Is negotiating work conditions a form of political speech? And is paying a fee to the union that negotiates those conditions for you a violation of the First Amendment? The answer, to be considered by the Supreme Court Monday as it hears arguments in Friedrichs v. California Teachers Association, could vastly change the employment landscape in the United States, potentially diluting the resources and reach of unions that represent public employees.
The case was brought by a group of California teachers who do not wish to join the union and who object to paying what unions call a “fair share” fee to cover the cost of the union negotiating a contract on their behalf. California law already allows them to opt out of paying for any unquestionably political activities, but in addition to asking the court to free them from the “fair share fees,” the teachers have also asked the court to make any fee to the union opt-in instead. The plaintiffs also include a conservative Christian teachers’ group, Christian Educators Association International, which The American Prospect’s Sarah Posner reported has a rather different interpretation of the First Amendment when it comes to separation of church and state in public schools. They see unions as one of the impediments to more overt expressions of Christianity in public schools.
According to the National Conference of State Legislatures, 25 states, known as “right to work” states, already make any fees to a union optional, vastly reducing union resources. Civil rights groups, including the National Women’s Law Center, have asked the court to keep California’s law and others like it in place, saying unions have been “one of the most successful vehicles for providing economic and professional opportunities for American workers, and, in particular, for women, people of color, and lesbian, gay, bisexual, and transgender (“LGBT”) workers.” Business groups, libertarian legal scholars, and Republican legislators have lined up behind the plaintiffs.
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The Supreme Court has long held that with proper protections, states can pass laws allowing public sector unions to charge fees to collectively bargain. But the five Republican appointees on the Supreme Court have repeatedly hinted that they’re open to overturning the court’s precedent on the matter, most recently in the 2014 case Harris v. Quinn. That case involved Illinois home health care workers who, the court determined, could not be considered state employees. That may have made the case an imperfect vehicle for overruling Abood v. Detroit Board of Education, the 1977 case that first approved the agency fees structure. The four Democratic appointees of the court dissented in Harris v. Quinn, with Justice Elena Kagan writing in defense of the 1977 precedent, “While protecting an employee’s most significant expression, that decision also enables the government to advance its interests in operating effectively.” But Justice Samuel Alito’s opinion for the court several times signaled the conservatives’ distaste for the Abood case, citing “the bedrock principle that, except perhaps in the rarest of circumstances, no person in this country may be compelled to subsidize speech by a third party that he or she does not wish to support.”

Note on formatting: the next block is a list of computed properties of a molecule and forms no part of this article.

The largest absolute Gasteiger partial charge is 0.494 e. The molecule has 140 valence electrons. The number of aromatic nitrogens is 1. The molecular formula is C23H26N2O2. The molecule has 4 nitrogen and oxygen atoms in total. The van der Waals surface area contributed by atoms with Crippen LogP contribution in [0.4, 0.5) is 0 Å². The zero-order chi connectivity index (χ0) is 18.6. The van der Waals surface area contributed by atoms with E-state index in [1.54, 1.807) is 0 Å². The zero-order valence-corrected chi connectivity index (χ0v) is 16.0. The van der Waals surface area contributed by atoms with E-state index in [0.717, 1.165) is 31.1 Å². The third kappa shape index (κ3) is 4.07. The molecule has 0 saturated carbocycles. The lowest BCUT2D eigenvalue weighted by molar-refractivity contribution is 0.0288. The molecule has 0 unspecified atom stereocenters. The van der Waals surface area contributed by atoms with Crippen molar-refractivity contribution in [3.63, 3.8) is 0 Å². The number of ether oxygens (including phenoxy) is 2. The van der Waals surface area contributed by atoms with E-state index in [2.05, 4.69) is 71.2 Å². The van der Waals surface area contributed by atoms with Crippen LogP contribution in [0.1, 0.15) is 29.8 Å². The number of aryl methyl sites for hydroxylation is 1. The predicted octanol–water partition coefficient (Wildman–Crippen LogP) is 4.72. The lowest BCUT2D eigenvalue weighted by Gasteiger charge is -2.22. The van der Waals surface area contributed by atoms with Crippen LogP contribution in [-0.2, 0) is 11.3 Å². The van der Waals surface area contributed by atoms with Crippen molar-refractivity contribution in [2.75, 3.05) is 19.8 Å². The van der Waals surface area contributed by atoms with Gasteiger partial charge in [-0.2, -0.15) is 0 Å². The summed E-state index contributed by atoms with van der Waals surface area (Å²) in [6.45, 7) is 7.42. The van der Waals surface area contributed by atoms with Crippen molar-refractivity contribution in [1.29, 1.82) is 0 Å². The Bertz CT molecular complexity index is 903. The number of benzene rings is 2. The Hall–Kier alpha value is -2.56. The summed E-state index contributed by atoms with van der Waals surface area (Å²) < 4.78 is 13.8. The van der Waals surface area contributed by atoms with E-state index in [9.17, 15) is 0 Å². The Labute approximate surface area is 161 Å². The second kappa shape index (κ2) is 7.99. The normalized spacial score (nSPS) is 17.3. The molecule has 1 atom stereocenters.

Hence the plaintiff’s arguments that collective bargaining itself is ideological speech, even if it involves the terms of a workplace. “This annual tribute subsidizes those unions for the quintessentially political act of extracting policy commitments from local elected officials on some of the most contested issues in education and fiscal policy,” they write in their brief. “That regime presents the basic question whether the First Amendment permits states to compel their public-school teachers to fund specific, controversial viewpoints on fundamental matters of educational and fiscal policy.” They add, “Yet California and more than twenty other states compel millions of public employees to pay hundreds of millions of dollars to fund a very specific viewpoint on these pressing public questions, regardless of whether those employees support or benefit from the union’s policies.”
For their part, the union argues that the court should stick to its guns in the Abood case, which argued that allowing unions to charge non-members for collective bargaining promoted the labor peace. “By permitting collective-bargaining agreements requiring non-union workers to contribute to collective-bargaining costs, agency-shop statutes promote fairness and reduce discord among employees, resulting in a more productive workforce,” they write. Upending that arrangement, they argue, “will throw into disarray tens of thousands of collective-bargaining agreements governing millions of teachers, police officers, firefighters, first responders, and other public employees.” The bottom line, they say, is this: “Forcing unions to carry the interests of non-members for free – and giving each employee a financial veto if they disagree with the union on even a single issue – would dramatically undermine unions’ effectiveness in serving as a public employer’s exclusive bargaining partner.”
The state of California, represented by Senate candidate and Attorney General Kamala Harris, has intervened in the case, siding with the unions and urging the court not to “disturb settled law that has long permitted individual States to make their own choices concerning whether to use mandatory agency fees to serve important interests of the government as employer.”